November 9, 2012

Christchurch says no to wind power

Stour & Avon Magazine | November 09, 2012 |

As the wind power debate rumbles on a renewable energy conference held at Christchurch Borough Council concluded that deep geothermal energy would achieve the government’s renewal energy target without the need for wind power.

The conference was convened in the face of proposals for a wind farm off the coast of Dorset. It looked at a number of alternative energy sources and considered whether they would achieve the government’s target of producing 15 per cent of the UK’s energy requirements using renewable means by 2020.

Deep geothermal energy, tidal energy, wave power, biomass energy from forestry and waste wood, anaerobic digestion, energy from waste and solar power were all discussed.

The deep geothermal method was seen to be able to produce the largest amount of renewable energy. The conference report concluded that, using today’s technology alone, deep geothermal resources could provide 20 per cent of the UK’s annual average electricity generation capacity requirement and the equivalent of the total annual heat consumption in the UK.

Councillor Margaret Phipps, portfolio holder for environment at Christchurch Borough Council, who chaired the conference, said: “We wanted to look at all renewable energy possibilities so that we wouldn’t solely be relying on environmentally-controversial and visually-intrusive intermittent wind power which, in Dorset, may have detrimental consequences for our World Heritage historic environment.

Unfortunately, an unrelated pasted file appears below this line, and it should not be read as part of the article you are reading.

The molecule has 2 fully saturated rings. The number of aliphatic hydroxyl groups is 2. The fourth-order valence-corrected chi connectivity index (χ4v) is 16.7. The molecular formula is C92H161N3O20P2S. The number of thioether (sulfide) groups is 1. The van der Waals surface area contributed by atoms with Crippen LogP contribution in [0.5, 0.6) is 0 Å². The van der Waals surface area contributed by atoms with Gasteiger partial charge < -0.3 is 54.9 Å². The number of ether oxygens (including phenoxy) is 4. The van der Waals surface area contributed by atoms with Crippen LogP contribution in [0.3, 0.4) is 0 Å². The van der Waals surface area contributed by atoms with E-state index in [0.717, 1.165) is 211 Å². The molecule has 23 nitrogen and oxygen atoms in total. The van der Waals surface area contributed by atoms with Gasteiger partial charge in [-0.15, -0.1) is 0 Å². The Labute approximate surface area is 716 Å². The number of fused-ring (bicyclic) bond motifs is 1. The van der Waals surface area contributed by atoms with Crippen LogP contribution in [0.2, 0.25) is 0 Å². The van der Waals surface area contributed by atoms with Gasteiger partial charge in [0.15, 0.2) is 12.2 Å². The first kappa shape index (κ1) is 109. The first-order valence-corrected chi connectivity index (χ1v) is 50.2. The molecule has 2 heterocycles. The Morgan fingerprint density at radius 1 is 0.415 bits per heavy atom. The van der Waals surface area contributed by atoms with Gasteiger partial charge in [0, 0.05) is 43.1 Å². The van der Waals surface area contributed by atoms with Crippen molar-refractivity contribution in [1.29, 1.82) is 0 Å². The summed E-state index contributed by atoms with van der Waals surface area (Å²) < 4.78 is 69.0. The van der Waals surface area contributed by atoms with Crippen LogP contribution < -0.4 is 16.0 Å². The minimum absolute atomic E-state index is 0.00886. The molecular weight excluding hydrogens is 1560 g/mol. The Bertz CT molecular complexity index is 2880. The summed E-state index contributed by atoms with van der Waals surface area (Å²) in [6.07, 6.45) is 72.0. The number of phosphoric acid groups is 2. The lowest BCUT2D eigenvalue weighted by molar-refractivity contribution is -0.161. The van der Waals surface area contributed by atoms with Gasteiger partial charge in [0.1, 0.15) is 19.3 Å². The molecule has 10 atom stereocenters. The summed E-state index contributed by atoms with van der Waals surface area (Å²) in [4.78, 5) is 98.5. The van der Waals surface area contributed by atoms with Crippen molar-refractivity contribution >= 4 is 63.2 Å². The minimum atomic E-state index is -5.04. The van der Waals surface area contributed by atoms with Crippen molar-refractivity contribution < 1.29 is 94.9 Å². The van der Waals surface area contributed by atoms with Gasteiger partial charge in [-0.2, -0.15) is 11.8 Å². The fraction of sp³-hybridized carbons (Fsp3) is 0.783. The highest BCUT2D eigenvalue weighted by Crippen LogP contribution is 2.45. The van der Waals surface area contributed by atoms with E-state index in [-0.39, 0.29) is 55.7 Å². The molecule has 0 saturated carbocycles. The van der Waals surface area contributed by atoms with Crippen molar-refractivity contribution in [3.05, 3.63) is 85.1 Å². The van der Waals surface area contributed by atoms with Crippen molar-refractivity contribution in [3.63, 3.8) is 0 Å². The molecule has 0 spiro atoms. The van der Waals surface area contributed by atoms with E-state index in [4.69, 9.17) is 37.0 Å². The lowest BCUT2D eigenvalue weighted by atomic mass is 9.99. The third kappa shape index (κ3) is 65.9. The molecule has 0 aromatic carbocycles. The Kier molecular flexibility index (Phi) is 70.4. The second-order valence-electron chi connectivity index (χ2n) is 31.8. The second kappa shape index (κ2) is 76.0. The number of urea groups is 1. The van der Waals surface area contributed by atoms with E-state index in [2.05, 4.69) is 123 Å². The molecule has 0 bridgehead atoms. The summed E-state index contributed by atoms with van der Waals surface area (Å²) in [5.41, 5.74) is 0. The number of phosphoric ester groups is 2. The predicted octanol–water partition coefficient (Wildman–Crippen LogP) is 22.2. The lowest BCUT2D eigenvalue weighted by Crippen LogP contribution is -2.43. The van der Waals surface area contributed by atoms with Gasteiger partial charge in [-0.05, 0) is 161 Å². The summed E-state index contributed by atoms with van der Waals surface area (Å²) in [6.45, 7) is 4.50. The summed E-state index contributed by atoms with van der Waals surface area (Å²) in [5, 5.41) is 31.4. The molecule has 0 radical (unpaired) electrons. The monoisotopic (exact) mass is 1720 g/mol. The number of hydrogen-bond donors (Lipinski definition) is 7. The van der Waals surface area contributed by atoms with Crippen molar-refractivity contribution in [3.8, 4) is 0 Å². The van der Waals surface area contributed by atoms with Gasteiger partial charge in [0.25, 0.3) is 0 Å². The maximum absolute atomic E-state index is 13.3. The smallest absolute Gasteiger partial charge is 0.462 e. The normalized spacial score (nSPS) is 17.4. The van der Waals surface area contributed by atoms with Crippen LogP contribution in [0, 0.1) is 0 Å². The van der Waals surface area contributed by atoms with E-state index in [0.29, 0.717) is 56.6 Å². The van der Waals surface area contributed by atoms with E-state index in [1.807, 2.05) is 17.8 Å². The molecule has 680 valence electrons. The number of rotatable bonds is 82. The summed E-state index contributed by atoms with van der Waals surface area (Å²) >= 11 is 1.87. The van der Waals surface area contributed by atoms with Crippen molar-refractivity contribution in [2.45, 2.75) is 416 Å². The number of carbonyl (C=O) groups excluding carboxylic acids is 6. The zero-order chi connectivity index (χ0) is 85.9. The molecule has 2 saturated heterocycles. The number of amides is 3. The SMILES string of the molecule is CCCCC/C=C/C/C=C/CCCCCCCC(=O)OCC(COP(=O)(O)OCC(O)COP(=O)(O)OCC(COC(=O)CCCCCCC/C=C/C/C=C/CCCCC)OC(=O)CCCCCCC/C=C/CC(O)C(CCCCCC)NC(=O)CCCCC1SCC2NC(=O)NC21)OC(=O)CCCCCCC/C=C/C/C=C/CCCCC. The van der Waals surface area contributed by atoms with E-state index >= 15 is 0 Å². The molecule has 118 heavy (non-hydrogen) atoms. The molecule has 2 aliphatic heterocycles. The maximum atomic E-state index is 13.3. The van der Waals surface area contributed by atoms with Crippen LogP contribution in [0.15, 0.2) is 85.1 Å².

“The benefit of deep geothermal energy is that, once on-stream, it provides consistent renewable energy which is available 24 hours a day and on demand. It would provide a renewable energy solution nationally.

“In Dorset we have an area of 3,000km2 called the Wessex Basin which contains hot sedimentary aquifers below ground with an average temperature of 80°C capable of producing a large amount of recoverable thermal energy (33,000MWth). A District Heating scheme is already successfully operating on the eastern edge of the Wessex Basin in Southampton and its operators were present at our conference.”

The conclusions from the conference have been sent to the Environment Secretary, Owen Paterson MP as well as to all Dorset MPs who have been asked to make representation to the government for the wind farm subsidy to be diverted to geothermal energy.

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